German discounter Lidl, which has expanded rapidly in Europe to become one of the continent's biggest retailers, has started a recruitment drive in the United States ahead of its expected launch in the country in 2017 or 2018.
Continue Reading Below
Lidl held a hiring event for store managers in North Carolina on Monday and is inviting potential store supervisors to another event in Fairfax, Virginia on Wednesday.
"We have landed in America and we are searching for talented, friendly and dynamic people to grow with us," Lidl said on its careers website. "We are bringing a brand new fresh shopping experience to our American shoppers."
Lidl, which runs more than 10,000 stores in 27 countries in Europe, is expected to open its first 120-150 stores on the East Coast as early as the end of 2017, potentially increasing pressure on mainstream retailers like Kroger and Wegmans.
German discounter rival Aldi, which opened its first U.S. store in 1976 and now runs 1,600, is also growing fast in the country, both under the Aldi banner and Trader Joe's. Planet Retail forecasts Aldi will add another $5 billion of sales by 2020 to the $10 billion it recorded in 2015.
Holding a passport is among the requirements in Lidl's job descriptions posted for store managers as successful candidates will be expected to travel to Europe as part of a six-month training program.
"It's probably best to think about market impact on a localized level, as it will take many years for it to build any national scale," said David Gordon of consultancy Planet Retail.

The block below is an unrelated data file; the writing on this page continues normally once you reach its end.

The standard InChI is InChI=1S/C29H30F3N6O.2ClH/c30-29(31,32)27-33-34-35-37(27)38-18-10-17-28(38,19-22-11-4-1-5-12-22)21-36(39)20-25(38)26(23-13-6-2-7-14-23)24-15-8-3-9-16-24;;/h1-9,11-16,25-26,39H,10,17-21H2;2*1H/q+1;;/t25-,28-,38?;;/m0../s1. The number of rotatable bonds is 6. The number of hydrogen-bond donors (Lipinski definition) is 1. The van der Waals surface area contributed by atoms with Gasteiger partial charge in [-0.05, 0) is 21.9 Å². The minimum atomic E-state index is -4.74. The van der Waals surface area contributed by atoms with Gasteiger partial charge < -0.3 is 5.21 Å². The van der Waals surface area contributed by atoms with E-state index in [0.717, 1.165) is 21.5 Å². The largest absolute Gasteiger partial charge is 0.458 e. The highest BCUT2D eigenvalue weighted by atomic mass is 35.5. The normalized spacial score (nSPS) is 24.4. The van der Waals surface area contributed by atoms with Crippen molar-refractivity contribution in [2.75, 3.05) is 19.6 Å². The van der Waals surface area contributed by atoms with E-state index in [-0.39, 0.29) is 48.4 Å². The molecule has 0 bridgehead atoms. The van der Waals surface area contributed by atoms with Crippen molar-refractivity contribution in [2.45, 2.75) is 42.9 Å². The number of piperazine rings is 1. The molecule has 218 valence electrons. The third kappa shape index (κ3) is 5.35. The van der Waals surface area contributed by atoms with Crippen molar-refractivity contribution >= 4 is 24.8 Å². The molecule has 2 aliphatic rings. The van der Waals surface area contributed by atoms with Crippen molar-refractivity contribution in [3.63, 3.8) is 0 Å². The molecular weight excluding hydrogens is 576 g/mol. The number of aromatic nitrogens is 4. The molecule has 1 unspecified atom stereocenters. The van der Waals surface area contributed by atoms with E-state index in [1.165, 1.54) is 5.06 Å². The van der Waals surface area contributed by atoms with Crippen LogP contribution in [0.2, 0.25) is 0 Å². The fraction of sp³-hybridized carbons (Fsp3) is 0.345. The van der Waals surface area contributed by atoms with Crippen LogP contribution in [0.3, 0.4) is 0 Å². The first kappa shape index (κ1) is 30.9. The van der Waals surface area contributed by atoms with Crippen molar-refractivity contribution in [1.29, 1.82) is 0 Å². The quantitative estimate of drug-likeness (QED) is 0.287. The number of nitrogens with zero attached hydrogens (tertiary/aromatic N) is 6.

Lidl is currently advertising 75 vacancies in the United States on its website, with most of the positions at its Arlington, Virginia headquarters, including experts in real estate and human resources, plus one German language teacher.
It is looking for properties in East Coast states between Pennsylvania and Georgia, with 80 sites under consideration or construction already, according to Planet Retail.
Lidl was not immediately available to comment.
Lidl could exceed $2 billion in sales by the end of its second full year of operations and almost $9 billion by 2023, consultants Kantar Retail forecast. It expects Lidl to have over 400 stores up and down the East Coast within a few years.
Lidl and Aldi have become giants by keeping prices low with a strategy of selling mostly own-brand goods in no-frills stores with minimal staff.
However, both chains have struggled recently in their home market as German shoppers have shifted to mainstream supermarkets, prompting the discounters to offer more brands and invest in sprucing up their stores, while also expanding abroad.
Lidl saw its sales rise 9.5 percent to 64.6 billion euros ($68.7 billion) in the fiscal year to the end of February. The Schwarz group that owns Lidl and the Kaufland hypermarket chain plans to invest 6.5 billion euros in the current fiscal year.
Based in Neckarsulm in southern Germany, Lidl is owned by Germany's richest man, Dieter Schwarz, son of the company's founder Josef Schwarz.
($1 = 0.9407 euros)
(Reporting by Emma Thomasson, editing by David Evans)